In July 2017, the FASB issued ASU 2017-11, Earnings Per Share (Topic 260), Distinguishing Liabilities from Equity (Topic 480), and Derivative and Hedging (Topic 815). The amendments in Part I of this Update change the classification analysis of certain equity-linked financial instruments (or embedded features) with down-round features. When determining whether certain financial instruments should be classified as liabilities or equity instruments, a down-round feature no longer precludes equity classification when assessing whether the instrument is indexed to an entity’s own stock. The amendments also clarify existing disclosure requirements for equity-classified instruments. As a result, a freestanding equity-linked financial instrument (or embedded conversion option) no longer would be accounted for as a derivative liability at fair value as a result of the existence of a down-round feature. For freestanding equity classified financial instruments, the amendments require entities that present earnings per share (“EPS”) in accordance with Topic 260 to recognize the effect of the down-round feature when it is triggered. That effect is treated as a dividend and as a reduction of income available to common shareholders in basic EPS. Convertible instruments with embedded conversion options that have down- round features are now subject to the specialized guidance for contingent beneficial conversion features (in Subtopic 470-20, Debt—Debt with Conversion and Other Options ), including related EPS guidance (in Topic 260). The amendments in Part II of this Update recharacterize the indefinite deferral of certain provisions of Topic 480 that now are presented as pending content in the Accounting Standards Codification, to a scope exception. Those amendments do not have an accounting effect. For public business entities, the amendments in Part I of this Update are effective for fiscal years, and interim periods within those fiscal years, beginning after December 15, 2018. For all other entities, the amendments in Part I of this Update are effective for fiscal years beginning after December 15, 2019, and interim periods within fiscal years beginning after December 15, 2020. Early adoption is permitted for all entities, including adoption in an interim period. If an entity early adopts the amendments in an interim period, any adjustments should be reflected as of the beginning of the fiscal year that includes that interim period. The amendments in Part I of this Update should be applied either retrospectively to outstanding financial instruments with a down-round feature by means of a cumulative-effect adjustment to the statement of financial position as of the beginning of the first fiscal year and interim period(s) in which the pending content that links to this paragraph is effective or retrospectively to outstanding financial instruments with a down-round feature for each prior reporting period presented in accordance with the guidance on accounting changes in paragraphs 250-10-45-5 through 45-10. The amendments in Part II of this Update do not require any transition guidance because those amendments do not have an accounting effect. The Company is currently evaluating the impact the adoption of the standard will have on the Company’s financial position or results of operations.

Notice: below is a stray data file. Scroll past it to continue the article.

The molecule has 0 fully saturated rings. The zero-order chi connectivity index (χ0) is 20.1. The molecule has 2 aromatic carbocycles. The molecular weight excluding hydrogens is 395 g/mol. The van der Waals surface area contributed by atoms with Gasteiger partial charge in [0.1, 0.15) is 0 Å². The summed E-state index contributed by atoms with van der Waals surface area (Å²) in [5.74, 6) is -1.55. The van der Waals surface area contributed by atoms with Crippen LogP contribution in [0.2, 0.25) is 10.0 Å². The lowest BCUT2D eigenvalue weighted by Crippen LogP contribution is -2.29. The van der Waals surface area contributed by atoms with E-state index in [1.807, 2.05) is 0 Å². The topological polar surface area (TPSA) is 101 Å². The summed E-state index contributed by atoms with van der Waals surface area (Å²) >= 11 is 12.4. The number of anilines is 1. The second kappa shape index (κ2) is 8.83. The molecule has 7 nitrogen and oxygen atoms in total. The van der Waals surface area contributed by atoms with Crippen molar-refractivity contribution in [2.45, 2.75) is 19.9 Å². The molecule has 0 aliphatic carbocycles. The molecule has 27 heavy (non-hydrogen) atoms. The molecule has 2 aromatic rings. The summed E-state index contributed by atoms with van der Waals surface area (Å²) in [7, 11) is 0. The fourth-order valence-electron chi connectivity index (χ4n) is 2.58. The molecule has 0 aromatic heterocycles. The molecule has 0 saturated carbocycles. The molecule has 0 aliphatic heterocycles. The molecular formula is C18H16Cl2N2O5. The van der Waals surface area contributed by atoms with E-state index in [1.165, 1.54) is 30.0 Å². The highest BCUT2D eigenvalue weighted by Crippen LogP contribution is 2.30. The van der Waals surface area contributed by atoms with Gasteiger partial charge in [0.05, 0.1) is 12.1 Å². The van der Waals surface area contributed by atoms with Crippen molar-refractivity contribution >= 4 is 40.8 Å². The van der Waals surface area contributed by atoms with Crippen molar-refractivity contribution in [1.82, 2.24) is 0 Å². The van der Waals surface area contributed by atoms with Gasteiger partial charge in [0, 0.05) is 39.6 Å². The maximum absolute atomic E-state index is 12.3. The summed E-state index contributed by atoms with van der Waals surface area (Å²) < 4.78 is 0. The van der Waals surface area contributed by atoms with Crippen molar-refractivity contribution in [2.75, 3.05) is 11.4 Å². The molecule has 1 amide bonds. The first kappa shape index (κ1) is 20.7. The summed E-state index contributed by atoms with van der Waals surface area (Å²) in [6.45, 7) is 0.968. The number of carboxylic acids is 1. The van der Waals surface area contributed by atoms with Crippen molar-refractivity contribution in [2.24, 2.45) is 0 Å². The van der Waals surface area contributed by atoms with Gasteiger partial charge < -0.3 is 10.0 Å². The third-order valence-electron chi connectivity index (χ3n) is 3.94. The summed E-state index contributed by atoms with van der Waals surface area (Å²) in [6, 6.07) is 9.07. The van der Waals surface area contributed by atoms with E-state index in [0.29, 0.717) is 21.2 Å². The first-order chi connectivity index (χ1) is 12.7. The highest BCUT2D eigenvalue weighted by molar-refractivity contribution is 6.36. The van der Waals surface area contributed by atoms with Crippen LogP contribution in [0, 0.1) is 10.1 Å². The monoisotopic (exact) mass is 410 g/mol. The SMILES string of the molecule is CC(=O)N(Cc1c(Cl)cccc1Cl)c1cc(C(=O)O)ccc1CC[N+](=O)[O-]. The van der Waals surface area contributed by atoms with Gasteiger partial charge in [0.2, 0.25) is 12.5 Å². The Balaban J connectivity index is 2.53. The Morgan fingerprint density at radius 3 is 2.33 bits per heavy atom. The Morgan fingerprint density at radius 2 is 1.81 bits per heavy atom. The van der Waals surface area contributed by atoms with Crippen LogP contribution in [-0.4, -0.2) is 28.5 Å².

In August 2017, the FASB issued ASU 2017-12, Derivatives and Hedging (Topic 850), the objective of which is to improve the financial reporting of hedging relationships to better portray the economic results of an entity’s risk management activities in its financial statements. In addition, the amendments in this Update make certain targeted improvements to simplify the application and disclosure of the hedge accounting guidance in current general accepted accounting principles.  For public business entities, the amendments in this Update are effective for fiscal